Unless parents are working with an illegal immigrant they should insist on on the books pay, for the reasons listed above, and for similar reasons discussed in Jacoba Urist’s article, Should You be Paying Taxes on your Baby Sitter  in Motherlode.

“In the final analysis, it’s most important to remember that withholding rules are designed to protect your nanny, by financing her Social Security and Medicare down the road — just as she tries to anticipate your child’s needs each and every day.”

This Kind of Picky Eater is Made, Not Born: Motherlode

Sally Sampson writes about picky eaters for Motherlode.

“To answer my original questions: What is a picky eater? Is it someone who won’t taste new things? Yes. Someone who knows exactly what they like? No. Someone who loves the spotlight? Not initially but maybe later.

Are picky eaters made, not born? Yes, but with a caveat: Maybe it is just semantics. I don’t define a picky eater as someone who has food allergies or sensitivities, sensory issues or an honest dislike of a particular food. After all, I hate peanut butter so much I can’t be in a room with someone who eats it. Ditto boiled eggs. A picky eater is someone who won’t try new things and won’t give a rebuffed food a second chance. That kind of picky eater isn’t born — he’s made.”

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motherlode: child care

KJ Dell’Antonia on Motherlode, points to issues of subsidized childcare.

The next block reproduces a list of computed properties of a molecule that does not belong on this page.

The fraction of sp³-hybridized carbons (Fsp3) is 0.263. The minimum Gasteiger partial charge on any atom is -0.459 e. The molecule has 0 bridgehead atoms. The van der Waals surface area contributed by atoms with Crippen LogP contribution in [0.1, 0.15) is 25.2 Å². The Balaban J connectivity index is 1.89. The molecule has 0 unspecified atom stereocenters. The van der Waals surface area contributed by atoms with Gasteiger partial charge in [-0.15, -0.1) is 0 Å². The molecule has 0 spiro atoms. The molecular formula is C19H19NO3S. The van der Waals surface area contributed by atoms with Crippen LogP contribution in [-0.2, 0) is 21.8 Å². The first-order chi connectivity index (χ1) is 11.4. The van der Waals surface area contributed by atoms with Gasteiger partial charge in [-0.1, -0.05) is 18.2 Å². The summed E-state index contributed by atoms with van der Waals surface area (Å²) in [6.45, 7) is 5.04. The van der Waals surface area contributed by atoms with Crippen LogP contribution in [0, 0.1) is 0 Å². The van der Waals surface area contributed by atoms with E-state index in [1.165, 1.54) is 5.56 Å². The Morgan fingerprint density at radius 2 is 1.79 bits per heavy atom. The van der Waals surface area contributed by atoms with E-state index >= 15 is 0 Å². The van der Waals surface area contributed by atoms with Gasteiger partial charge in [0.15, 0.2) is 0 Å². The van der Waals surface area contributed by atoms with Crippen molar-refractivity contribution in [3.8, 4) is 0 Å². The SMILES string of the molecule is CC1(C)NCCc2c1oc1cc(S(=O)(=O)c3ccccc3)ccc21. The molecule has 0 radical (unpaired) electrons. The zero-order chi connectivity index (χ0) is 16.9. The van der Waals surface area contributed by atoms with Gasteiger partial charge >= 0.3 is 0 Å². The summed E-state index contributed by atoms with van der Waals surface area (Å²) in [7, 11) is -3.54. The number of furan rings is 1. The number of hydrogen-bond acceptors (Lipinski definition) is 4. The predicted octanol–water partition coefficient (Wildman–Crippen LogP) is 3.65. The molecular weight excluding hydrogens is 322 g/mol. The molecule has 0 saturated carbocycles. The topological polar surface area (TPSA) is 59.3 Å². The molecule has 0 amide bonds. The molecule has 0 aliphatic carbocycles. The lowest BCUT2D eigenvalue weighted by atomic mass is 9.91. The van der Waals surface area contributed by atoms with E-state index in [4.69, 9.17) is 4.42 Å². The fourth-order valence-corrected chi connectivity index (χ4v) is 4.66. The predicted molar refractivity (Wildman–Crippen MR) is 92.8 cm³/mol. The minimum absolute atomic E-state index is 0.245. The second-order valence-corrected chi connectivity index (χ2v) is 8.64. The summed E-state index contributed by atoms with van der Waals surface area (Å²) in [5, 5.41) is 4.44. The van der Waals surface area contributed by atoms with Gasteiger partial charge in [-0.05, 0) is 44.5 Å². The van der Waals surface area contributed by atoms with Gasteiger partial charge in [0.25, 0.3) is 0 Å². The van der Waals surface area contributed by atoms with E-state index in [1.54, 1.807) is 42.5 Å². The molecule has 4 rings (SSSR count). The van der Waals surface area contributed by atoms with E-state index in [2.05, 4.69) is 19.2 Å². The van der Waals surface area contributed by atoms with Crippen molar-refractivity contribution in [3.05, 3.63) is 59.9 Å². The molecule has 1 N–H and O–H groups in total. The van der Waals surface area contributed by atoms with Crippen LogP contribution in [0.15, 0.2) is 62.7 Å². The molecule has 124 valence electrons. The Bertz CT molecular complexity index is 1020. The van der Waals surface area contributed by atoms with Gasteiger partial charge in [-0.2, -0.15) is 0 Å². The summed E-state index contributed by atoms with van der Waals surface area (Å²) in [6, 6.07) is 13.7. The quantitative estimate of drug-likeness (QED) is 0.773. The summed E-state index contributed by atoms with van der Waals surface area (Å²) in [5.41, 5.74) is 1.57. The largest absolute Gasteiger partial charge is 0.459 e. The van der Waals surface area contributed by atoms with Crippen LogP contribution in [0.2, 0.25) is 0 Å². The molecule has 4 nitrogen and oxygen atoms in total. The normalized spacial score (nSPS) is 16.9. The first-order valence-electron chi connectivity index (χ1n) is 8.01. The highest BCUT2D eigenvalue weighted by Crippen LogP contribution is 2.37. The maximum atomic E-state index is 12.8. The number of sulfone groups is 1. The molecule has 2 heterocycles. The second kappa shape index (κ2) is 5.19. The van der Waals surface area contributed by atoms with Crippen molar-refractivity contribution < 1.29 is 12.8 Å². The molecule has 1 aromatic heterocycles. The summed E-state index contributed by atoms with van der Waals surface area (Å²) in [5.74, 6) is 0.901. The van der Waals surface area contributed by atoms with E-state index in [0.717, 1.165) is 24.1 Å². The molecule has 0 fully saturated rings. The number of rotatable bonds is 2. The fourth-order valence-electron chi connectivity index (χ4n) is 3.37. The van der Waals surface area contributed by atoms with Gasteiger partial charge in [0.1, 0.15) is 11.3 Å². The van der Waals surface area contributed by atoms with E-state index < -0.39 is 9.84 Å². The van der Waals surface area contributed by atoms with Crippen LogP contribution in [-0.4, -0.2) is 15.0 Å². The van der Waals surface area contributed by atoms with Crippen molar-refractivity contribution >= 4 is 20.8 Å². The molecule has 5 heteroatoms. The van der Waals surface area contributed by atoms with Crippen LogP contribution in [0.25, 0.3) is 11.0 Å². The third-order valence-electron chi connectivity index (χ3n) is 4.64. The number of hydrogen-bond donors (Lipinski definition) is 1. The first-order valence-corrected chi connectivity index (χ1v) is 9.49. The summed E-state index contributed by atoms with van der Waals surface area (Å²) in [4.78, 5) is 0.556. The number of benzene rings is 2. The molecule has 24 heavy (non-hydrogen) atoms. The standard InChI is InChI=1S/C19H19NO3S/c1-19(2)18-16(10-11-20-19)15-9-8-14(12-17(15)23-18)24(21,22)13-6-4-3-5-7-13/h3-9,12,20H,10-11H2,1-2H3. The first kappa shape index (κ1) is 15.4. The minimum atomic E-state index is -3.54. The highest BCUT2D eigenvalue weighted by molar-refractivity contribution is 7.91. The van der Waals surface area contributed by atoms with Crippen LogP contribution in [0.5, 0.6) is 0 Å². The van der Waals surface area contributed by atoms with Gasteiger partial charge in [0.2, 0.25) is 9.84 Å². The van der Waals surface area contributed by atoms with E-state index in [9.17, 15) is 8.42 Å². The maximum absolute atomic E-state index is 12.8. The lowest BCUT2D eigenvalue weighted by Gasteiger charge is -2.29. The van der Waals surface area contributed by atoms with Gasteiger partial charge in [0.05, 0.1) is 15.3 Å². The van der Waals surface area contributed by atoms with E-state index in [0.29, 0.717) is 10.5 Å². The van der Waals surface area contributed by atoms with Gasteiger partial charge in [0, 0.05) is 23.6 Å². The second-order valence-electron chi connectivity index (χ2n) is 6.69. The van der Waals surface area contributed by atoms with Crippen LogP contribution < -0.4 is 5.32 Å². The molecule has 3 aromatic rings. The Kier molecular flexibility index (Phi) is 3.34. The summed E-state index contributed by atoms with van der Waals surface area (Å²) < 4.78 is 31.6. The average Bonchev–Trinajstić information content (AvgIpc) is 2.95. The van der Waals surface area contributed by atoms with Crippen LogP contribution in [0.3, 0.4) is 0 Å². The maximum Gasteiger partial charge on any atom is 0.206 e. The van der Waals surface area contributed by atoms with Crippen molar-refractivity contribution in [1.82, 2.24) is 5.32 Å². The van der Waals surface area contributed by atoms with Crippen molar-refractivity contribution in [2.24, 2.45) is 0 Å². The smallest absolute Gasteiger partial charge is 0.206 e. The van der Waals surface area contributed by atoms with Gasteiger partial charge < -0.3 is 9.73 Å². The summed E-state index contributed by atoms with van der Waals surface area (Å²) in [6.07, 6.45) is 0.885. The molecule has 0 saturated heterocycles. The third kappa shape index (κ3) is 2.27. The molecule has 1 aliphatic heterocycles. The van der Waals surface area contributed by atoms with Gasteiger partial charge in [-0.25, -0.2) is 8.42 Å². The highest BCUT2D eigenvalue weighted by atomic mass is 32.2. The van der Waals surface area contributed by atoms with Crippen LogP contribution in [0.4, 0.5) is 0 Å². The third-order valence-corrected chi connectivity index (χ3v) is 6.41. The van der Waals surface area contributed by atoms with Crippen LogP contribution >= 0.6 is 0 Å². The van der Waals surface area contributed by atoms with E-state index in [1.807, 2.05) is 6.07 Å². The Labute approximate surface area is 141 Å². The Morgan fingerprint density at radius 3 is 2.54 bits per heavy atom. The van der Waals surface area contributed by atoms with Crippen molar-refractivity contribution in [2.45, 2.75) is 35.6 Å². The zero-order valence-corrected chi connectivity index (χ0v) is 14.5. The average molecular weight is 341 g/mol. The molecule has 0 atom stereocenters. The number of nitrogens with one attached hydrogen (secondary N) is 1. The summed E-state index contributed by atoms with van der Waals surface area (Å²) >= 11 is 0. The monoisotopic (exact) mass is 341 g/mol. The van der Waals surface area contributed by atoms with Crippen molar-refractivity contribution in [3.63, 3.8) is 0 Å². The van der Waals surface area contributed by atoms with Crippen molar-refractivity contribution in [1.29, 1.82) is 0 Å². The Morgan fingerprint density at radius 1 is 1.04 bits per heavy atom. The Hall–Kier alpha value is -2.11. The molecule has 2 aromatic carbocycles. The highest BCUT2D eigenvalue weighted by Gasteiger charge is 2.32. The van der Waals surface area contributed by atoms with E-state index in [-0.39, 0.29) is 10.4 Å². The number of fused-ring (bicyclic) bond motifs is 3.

“It sounds cheesy, but in many cases, these truly are the pillars of their communities. They do after-hours, 24-hours, emergency care. They’re providing the infrastructure that isn’t there for these working parents.” It’s a cobbled-together structure that both employees and ultimately their employers have come to rely on — but the caregivers who create it aren’t compensated or recognized as the resource they’ve become.”

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Stamps & Safety?

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Motherlode

A great article by KJ Dell’Antonia on the Motherlode about cartoon stamps, hyper-safety and over-parenting.

“These are the well-meaning attempts of empathetic, concerned, careful, thoughtful adults to protect our children, but it’s striking that, as a culture, we’re working so hard to protect them from exactly the experiences that helped us become adults ourselves. We learn from making mistakes, even big mistakes. We learn from the things that go wrong, that aren’t fun, that leave us thinking hard about how something could be better. A few of us even learned how valuable those helmets and shinguards are by having an accident while not wearing them. If you never learn where your limits are, it’s hard to learn to respect them — or to transcend them.”